2015 was a year of anger and frustration on the political front. It was a year when more innocent Black lives were lost due to police violence. It was also a year where a blatant disrespect for blackness was manifested through the repeated instances of cultural appropriation in the media i.e. Rachel Dolezal and Kylie Jenner.  While some Black millennials debated whether or not they could count the number of continents in Africa, these 7 Black millennials represented pure excellence.

John Boyega

John Boyega Gage Skidmore

Remember when everyone was outraged that John Boyega, a Black British man, was cast as “Finn” in Star Wars: The Force Awakens? People said the film was anti-White propaganda and even threatened to boycott. While some new actors would’ve been terrified by the outrage and even considered giving up the role, Boyega did not apologize or back down. He kept smiling while proclaiming that he was a confident Black man and having the time of his life. The force and also millions in ticket sales were with him this holiday season. The sequel is already planned for a release in 2017.  However, I know a few tweens that are swooning to see him in 2016.

 

 

 


 

Charlene Carruthers

Twitter profile picture of Charlene Carruthers

On October 20, 2014, the police shot at Laquan McDonald 16 times. On November, 24, 2015, the video of his shooting was released and the same day Carruthers, the national director of BYP 100, delivered an inspiring interview with Amy Goodman calling for peace.  She continues to orchestrate BYP 100 so that it is able to use social media as a platform for change. In 2016, we won’t forget about McDonald, Renisha McBride, Bettie Jones or the many others that Carruthers has effectively advocated for. Because of her efforts in concert with the many members of BYP 100, we will continue fighting for racial justice and an end to police brutality.

 

 

 


 

Dr. Brittney Cooper

Twitter picture of Dr. Cooper

Dr. Cooper is the professor you wished you had in undergrad – unless she was actually your professor.  Every single week, there is an article on Salon from Cooper that critically examines racial and gender issues and engages with contemporary American culture.  During a time where people are just accepting Donald Trump’s antics and the violence against black people as the norm, Cooper continues to push people to fight against the senseless violence. In 2015, Dr. Cooper killed the game, brought it back to life, and then killed it again. More articles are in store for the New Year, and hopefully a few guest lectures.

 

 


 

Janet Mock

Janet Mock by Juston Smith

In 2015 while others ignored the horrific violence that happened to trans women, critically acclaimed author Janet Mock refused to turn a blind eye.  She is the host of a streaming show on MSNBC’s Shift network called “SoPOPular.” While filling in for Melissa Harris-Perry on MSNBC, Mock read out the names of trans women who were killed in 2015.  Not only did she make network history, but she also refused to let us forgot about innocent lives that were lost and almost ignored in 2015. Later in 2015, at Weber University, Mock discussed the problems of race and gender that continue to haunt our 21st century society. This hatred and violence happening toward trans women, especially trans women of color cannot keep happening in 2016. We need activist like Mock more than ever. Her work thus far gives us hope for the amazing things she will do in the future.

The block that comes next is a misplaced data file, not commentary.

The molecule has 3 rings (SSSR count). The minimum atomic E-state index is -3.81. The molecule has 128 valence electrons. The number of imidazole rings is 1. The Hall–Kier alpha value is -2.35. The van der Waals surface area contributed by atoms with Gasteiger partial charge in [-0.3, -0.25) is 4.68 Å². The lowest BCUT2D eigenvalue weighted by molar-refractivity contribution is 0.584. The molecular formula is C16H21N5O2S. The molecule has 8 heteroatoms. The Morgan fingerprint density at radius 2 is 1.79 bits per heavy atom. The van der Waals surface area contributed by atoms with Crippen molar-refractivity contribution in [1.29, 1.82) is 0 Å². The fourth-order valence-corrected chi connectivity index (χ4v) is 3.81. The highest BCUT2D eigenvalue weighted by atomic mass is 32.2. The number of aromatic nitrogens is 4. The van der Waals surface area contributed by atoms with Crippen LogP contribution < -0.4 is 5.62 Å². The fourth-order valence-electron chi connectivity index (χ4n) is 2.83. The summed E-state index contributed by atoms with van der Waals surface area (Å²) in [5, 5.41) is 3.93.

Amandla Stenberg

Twitter profile picture of Amandla Stenberg

Remember when the first Hunger Games movie came out and people were outraged that Amandla Stenberg, a black girl, was cast as “Rue”?  Three years ago, she wowed us with her talent on the silver screen. In 2015, she wowed us with her woke-ness. She called out Kylie Jenner’s cultural appropriation, gender double standards, made an amazing video that coined  “Don’t Cash Crop on My Cornrows”—and she’s only 17-years-old.  Let’s be honest, Stenberg is the one of the few stars who actually seem to understand the diversity of experiences Black millennials face everyday. We know that she will keep killing the game in 2016.

 

 

 


 

Jesse Williams

Jesse Williams in New York City, 2008

When I first saw Jesse Williams on ABC’s hit show “Grey’s Anatomy”, I thought he was just another hot doctor Shonda Rhimes would cruelly kill in a season or two.  I was wrong. Williams is here to stay.  On Twitter, in interviews, via Instagram, and through basically any platform he’s able to access, Williams voices his outrage with the state of racism in the United States. For example,  in one image, he unapologetically called out the backwardness of  “All Lives Matter”.  He was consistent in his critiques of mainstream media and White privilege. We are here for all of it.

 

 

 

 

 


 

Serena Williams

Williams at the Australian Open, 2015

Who did not want to be Serena Williams in 2015? For years she was the unsung hero of tennis. People continually tried denying her skillset, her intellect, and her beauty.  In 2015, Serena Williams won Associated Press (AP) “Female Athlete of the Year” (for the fourth time in a row), her cover on New York Fashion magazine was one of the most iconic covers in 2015. She also helped usher a discussion of beauty standards in a society that tries to deny Black as beautiful. Not to mention her winning the Sport IllustratedSportsperson of the Year” award just this month. Williams is on fire on and off the court. The only direction she can go is up in 2016.

 

 

 

 


 

 

 

Photo credit: Creative Commons, Twitter

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